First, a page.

Seismic structure and wind loads

On seismic structures, what is the ideal structure for to avoid the building failing laterally?
I read some of Fema 454 and I understand there are moment connection, braced, and shear walls can be used, is there one that is better than the others for seismic design? Does it depend on the scenario, like a tall building should have braced where a small building can just a shear wall?

Also what are important concepts to consider for wind loads on a building? I understand that pressure is higher the taller you go, so more lateral resisting force is needed.

Hello @sergioclaure93 -

When thinking about structures and how they behave in seismic situations a key word is flexibility. Taller buildings are designed to be more flexible, this is why when you go to an observation tower often you can feel the building move. This flexibility (often from steel structures) allows for the building to allow the waves of energy from a seismic situation to move through it, bending and flowing. A smaller stiffer building tends to have a much harder time in these scenarios.

In terms of materials, wood and steel are more flexible and have more give. Unreinforced masonry or concrete on the other hand are not flexible and tend to preform poorly in these seismic zones.

Another solution apart from strengthening the building against shock waves is to reduce the amount of force that the building is expected to sustain. They do this through “base isolators” which do exactly as they describe, isolate the base of the building from the earth’s movements.

There are two forms of these types of isolators. The first type looks a bit like a hockey puck made of flexible material, they absorb some of the energy of the shaking and allow the building to rock independently above them. The other type is similar to a sandwich of metal plates that are lubricated in-between. As the earthquake strikes the bottom plate can then move independently of the top plate which holds the building. I would reccomend looking up these two systems because the graphics really help illustrate how they work.


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In regards to your question about wind loading you are correct, the pressure increases the higher and taller you go so more lateral resisting force is needed.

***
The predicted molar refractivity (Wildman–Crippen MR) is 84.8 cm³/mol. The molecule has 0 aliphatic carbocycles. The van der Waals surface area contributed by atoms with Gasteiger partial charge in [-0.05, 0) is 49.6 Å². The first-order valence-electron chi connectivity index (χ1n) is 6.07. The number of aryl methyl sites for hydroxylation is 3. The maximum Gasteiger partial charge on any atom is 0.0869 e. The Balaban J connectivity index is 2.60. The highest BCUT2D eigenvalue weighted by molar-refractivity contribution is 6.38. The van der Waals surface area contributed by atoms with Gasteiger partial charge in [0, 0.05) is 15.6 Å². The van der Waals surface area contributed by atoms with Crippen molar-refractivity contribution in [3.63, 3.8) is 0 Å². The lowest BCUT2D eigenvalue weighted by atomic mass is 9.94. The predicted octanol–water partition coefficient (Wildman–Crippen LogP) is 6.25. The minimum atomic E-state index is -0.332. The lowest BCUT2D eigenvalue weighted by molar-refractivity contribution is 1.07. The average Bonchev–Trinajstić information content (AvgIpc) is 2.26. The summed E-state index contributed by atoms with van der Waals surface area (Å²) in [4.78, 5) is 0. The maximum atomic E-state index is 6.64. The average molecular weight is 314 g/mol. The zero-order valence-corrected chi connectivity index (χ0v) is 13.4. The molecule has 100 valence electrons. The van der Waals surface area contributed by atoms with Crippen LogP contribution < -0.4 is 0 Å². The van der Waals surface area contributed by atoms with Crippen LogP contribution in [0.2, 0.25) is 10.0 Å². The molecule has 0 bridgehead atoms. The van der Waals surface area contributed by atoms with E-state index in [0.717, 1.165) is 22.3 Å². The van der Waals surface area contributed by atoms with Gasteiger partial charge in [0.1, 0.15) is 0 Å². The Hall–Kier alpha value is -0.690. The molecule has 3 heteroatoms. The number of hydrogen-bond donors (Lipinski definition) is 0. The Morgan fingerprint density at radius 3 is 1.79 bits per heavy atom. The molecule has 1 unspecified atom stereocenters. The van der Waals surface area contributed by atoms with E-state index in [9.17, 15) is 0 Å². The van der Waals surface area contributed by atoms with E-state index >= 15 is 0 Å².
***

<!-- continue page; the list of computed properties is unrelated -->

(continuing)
Many taller buildings are designed to move with the wind loads, however this can be very uncomfortable for the occupants. One solution is to install concrete weights that counter the movement of the building. Another technique is to make the concrete floors of the building thicker as they move towards the top of the building, thus shifting the center of gravity and reducing movement. Finally another strategy would be to create openings on the façade, which are areas that are designed to allow wind through the structure thus reducing the load.


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Ok I see this is very helpful thanks.

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Hi Elise,

Speaking of building failing, do you think moment connection can better resist building settlement? Or shear connection?

Hello @whuang -

I would reccomend that you study both types of connections; moment and shear. Understand where they are used and why. This way you can then loop back to the original question, and find that it depends on how the building settlement occurs. The important thing to know is the connections and how they preform under different stresses.


Thanks @coacheliserenwick !

I did some study on google and assume it’s better to use moment connection if differential settlement happens? To keep building more stiff to resist deflections as image below?


Hello @whuang -

This is a question that is best answered by our resident architect @coachchrishopstock .

Looking forward to seeing the answer myself!


Hi @whuang - differential settlement is a defect that can occur if a foundation is not properly designed, therefore it’s not a situation that one plans for by using one type of connection in the structural frame vs another.
Differential settlement can be caused by a number of factors (vibration, nearby excavation, large tree roots, etc.). It can be remediated in a number of ways as well - as the architect, you should work with your geotechnical and structural engineers to come up with a solution, such as underpinning, micro piles, etc. The point is to avoid the differential settlement in the first place, not plan the building to account for it. This is different from the strategy that one would take for seismic or wind loads, which are unavoidable and need to be planned for.
I hope that was helpful and good luck on your next exam!